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In vitro Generation of hPSC-derived Functional Skeletal Muscle Tissue



Review of “Engineering human pluripotent stem cells into a functional skeletal muscle tissue” from Nature Communications by Stuart P. Atkinson

The in vitro generation of skeletal muscle tissue from human pluripotent stem cells (hiPSCs) may provide researchers with a means to undertake fundamental biological analyses and develop new treatment strategies for a range of muscle disorders. While many research groups have taken great strides towards this goal [1-4], studies have yet to report the formation of functional and mature three-dimensional (3D) skeletal muscle tissue. 

However, researchers from the laboratory of Nenad Bursac (Duke University, Durham, NC, USA) have recently described the production and differentiation of induced myogenic progenitor cells (iMPCs) from hPSCs into the first entirely hPSC-derived 3D muscle tissues that survive, vascularize, and maintain function following transplantation [5].

Following the generation of iMPCs by induced Pax7 overexpression in hPSC-derived mesoderm cells, Rao et al. employed two-dimensional (2D) conditions to generate a monolayer culture containing two essential components of skeletal muscle tissue: spontaneously contracting multinucleated myotubes and Pax7 expressing muscle stem cell-like cells. However, a shift to optimized 3D conditions (by embedding iMPCs in a fibrin-based hydrogel) promoted the formation of skeletal muscle tissue that displayed higher functionality and more advanced signs of maturity when compared to iMPCs differentiated under 2D conditions. Furthermore, the transplantation and subsequent engraftment of 3D-cultured skeletal muscle tissue into the endogenous muscles of immunocompromised mice led to high levels of vascularization and maintained muscle functionality.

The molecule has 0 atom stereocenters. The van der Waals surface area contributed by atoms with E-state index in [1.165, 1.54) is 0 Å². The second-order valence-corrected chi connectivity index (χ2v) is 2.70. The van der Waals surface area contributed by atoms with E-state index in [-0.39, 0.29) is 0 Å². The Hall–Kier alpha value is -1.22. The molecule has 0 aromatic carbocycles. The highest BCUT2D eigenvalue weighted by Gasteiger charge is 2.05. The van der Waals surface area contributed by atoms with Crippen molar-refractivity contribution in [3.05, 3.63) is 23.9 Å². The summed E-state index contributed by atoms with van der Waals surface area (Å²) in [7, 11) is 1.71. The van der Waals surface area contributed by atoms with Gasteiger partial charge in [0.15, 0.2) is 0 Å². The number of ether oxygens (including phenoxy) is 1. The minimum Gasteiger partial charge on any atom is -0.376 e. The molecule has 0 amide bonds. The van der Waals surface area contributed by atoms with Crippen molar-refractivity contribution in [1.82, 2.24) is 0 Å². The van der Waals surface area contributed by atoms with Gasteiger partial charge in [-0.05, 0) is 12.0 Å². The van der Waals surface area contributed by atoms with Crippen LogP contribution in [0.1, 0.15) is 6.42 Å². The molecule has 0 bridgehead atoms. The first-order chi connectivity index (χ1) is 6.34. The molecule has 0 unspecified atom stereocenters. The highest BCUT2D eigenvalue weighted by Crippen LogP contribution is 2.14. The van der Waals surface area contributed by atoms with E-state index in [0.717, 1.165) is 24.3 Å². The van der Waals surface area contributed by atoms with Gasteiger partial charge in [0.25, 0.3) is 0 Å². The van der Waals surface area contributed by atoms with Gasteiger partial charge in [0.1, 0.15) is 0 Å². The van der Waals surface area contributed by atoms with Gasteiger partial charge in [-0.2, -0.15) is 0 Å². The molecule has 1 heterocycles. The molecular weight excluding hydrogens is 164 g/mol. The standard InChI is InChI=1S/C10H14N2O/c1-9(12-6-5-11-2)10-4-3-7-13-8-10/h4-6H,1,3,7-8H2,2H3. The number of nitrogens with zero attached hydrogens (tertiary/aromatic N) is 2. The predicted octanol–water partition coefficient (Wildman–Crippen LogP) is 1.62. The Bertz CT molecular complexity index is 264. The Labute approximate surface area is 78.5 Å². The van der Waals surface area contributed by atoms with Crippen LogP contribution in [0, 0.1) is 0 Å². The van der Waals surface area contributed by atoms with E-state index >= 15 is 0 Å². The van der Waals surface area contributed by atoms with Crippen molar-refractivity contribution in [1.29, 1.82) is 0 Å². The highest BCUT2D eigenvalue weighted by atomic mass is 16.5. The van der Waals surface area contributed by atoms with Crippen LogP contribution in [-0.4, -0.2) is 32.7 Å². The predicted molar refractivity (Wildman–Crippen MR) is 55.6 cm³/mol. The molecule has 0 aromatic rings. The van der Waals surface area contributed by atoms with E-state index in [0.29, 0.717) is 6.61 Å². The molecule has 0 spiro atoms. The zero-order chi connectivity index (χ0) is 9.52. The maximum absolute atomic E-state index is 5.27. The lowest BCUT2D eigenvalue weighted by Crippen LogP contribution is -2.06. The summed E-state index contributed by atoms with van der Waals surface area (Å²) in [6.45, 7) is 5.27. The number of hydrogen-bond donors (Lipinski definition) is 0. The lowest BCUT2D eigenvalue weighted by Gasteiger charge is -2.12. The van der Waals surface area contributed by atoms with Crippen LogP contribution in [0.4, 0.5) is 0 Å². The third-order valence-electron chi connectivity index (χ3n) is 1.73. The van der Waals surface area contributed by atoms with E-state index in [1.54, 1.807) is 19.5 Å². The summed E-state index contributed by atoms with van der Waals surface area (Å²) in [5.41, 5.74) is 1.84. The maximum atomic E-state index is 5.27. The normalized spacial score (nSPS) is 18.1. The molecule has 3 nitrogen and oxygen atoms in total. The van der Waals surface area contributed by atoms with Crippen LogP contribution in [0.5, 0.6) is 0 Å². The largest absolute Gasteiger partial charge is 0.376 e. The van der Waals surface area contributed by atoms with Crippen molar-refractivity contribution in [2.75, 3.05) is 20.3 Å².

The authors highlight the successful application of both induced pluripotent stem cells and embryonic stem cells for this first example of the in vitro formation of functional and mature skeletal muscle tissue, thereby also establishing the potential for patient-specificity in disease modeling, drug development, and possible muscle repair.

For more on hPSC-derived tissues and their potential, stay tuned to the Stem Cells Portal.


  1. Darabi R, Arpke RW, Irion S, et al., Human ES- and iPS-derived myogenic progenitors restore DYSTROPHIN and improve contractility upon transplantation in dystrophic mice. Cell Stem Cell 2012;10:610-9.
  2. Tedesco FS, Gerli MF, Perani L, et al., Transplantation of genetically corrected human iPSC-derived progenitors in mice with limb-girdle muscular dystrophy. Sci Transl Med 2012;4:140ra89.
  3. Goudenege S, Lebel C, Huot NB, et al., Myoblasts derived from normal hESCs and dystrophic hiPSCs efficiently fuse with existing muscle fibers following transplantation. Mol Ther 2012;20:2153-67.
  4. Choi IY, Lim H, Estrellas K, et al., Concordant but Varied Phenotypes among Duchenne Muscular Dystrophy Patient-Specific Myoblasts Derived using a Human iPSC-Based Model. Cell Rep 2016;15:2301-2312.
  5. Rao L, Qian Y, Khodabukus A, et al., Engineering human pluripotent stem cells into a functional skeletal muscle tissue. Nat Commun 2018;9:126.